Bauxite from the Niyamgiri plateaus is proposed to be extracted through open cast operations. Various kinds environmental degradations and impacts are associated with this kind of mining. These are : geomorphologic changes, landscape changes, loss of forests; land degradation; loss of flora and fauna; loss of habitat; geo-hydrological and drainage changes; land vibration, shocks, blasting and noise; air quality reduction, water quality reduction; disruption of socio-economic dependencies and public health hazards etc. This report is restricted in scope to assess the impacts that are likely to affect forest structure, use pattern of wildlife species occupying the area and the quality of the wildlife habitats that harbour diverse floral and faunal species.

5.1 Morphologic changes

Bauxites occur mainly on the flat plateaus ranging from 1218 m to 1306 m. Theses plateaus are gently sloping at 1:4 to1:10. The mining plan proposes excavation of 78 million tons of overburden. During the restoration process, the gap in material created by the extraction of the bauxite ore will create a void for back filling and restoring the original topographic level of the mining sites. It is estimated in the mining plan that present topographic level after restoration will be lowered by 10-15 m. this will bring changes in geomorphology of the area and enhance several other consequences leading to soil erosion and impact on drainage and forest productivity.

5.2 Changes in quality and structure of wildlife habitats

Bauxite mining at Niyamgiri will bring several changes due to blasting and disturbances to the forested habitat over a period of 25 years. The mining plan proposes to have 3 working shifts of 8 h3rs each per day and 6 days per week.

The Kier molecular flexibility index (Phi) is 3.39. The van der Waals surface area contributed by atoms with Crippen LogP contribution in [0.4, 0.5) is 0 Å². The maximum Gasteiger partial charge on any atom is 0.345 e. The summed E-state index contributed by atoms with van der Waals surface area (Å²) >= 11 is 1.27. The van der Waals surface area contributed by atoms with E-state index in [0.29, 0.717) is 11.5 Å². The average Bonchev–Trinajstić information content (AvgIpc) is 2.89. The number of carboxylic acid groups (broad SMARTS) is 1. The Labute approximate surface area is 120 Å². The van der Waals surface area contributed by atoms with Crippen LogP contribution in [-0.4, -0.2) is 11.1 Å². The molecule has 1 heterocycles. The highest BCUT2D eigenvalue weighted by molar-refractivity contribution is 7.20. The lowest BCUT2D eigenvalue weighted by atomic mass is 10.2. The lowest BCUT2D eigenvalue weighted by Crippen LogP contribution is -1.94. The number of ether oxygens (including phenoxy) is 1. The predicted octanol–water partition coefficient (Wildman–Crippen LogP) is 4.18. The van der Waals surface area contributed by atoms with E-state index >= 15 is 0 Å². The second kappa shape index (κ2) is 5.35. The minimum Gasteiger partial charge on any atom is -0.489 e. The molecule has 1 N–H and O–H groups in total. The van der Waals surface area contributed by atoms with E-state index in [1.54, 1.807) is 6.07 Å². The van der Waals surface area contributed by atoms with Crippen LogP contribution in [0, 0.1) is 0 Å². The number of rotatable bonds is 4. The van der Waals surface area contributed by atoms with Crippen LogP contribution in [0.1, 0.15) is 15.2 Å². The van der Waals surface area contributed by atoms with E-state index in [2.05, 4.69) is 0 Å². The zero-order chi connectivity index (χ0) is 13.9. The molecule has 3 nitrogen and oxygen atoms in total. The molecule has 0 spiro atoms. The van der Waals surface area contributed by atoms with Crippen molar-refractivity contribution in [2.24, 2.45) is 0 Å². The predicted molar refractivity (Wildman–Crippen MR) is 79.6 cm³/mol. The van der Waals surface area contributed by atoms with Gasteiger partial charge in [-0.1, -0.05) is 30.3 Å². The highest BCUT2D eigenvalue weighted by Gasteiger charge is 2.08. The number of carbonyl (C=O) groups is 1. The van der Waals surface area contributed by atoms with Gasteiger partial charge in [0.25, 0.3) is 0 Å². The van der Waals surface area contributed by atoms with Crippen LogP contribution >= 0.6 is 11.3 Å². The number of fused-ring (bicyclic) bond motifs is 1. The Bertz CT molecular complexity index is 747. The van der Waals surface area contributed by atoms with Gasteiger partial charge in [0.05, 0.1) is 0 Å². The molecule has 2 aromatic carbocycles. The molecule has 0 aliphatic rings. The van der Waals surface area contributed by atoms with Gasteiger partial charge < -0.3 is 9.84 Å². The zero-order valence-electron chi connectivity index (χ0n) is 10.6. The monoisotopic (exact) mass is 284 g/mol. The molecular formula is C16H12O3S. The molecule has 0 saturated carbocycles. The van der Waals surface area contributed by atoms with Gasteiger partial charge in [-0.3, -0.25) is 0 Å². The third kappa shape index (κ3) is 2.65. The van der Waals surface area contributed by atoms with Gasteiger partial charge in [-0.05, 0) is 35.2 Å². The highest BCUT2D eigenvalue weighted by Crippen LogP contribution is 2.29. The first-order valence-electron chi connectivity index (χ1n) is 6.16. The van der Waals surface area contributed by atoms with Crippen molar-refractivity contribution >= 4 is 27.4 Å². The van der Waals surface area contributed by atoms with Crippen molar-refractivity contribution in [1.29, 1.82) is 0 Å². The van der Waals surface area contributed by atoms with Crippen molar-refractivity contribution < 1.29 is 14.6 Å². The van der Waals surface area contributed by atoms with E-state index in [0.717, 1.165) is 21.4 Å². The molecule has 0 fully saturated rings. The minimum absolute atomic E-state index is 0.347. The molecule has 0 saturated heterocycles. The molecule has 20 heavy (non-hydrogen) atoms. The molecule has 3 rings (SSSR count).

Working of the mine during night shifts would induce disturbances due to illumination of the Niyamgiri plateau area and pose disturbance to wildlife species more specifically the nocturnal animal. The illumination may restrict movement and habitat use and reduce occupancy and utilization by several species. This situation eventually will reduce elephant movements across Niyamgiri massif to Karlapath and Kotagarh Wildlife Sanctuaries and ultimately effect the population structure and there by its genetic diversity. Exodus of human population to mining site will enhance conflict with wildlife so to their losses in long run.

Bauxite mining in Niyamgiri plateau will destroy a specialized kind of wildlife habitat, dominated by grasslands and sparse tree communities. These kinds of sites are breeding habitat of many herbivores such as barking deer and four horned antelopes.

5.3 Loss of forest flora and fauna

Mine site preparation and access of road to hill to involve removal of prime vegetation cover from Niyamgiri RF, Nimagiri PRF, Khambesi RF and Jungle Block PF. This will impact several wildlife associates of this habitat and will also reduce the diversity of tropical moist deciduous forest mentioned above. The area proposed for clearing of trees for alignment of road also harbours giant squirrel a highly endangered canopy dwelling species that inhabit specialized habitats characterized by closed canopy forests. Destruction of trees in the road way area is likely to lead to the destruction of canopy cover critical for presence of giant squirrels.

Inevitably, exodus of people involved in mining activities will also exert pressures on residual natural resources. This will also create interference with resource availability to wildlife species and thereby further restrict use of area by wildlife species. Reduction in numbers of some endangered species of plants and animals in the long terms will be eminent and unavoidable.

5.4 Impacts on geo-hydrology

Bauxite deposits are embedded in spongy leached material in the high plateaus of Niyamgiri. These plateau beds underlying lateritic cap retains huge quantity of rainwater and allow water discharges to continue at slow rate through the emanating streams from their bases. Mining on this mineralized plateau will impact these aquifers in their discharges. There will be a fear of reduction of surface and ground water discharges in Vansadhara and Nagaveli rivers. This will eventually make the habitat drier and reduce its potential for productivity and biodiversity.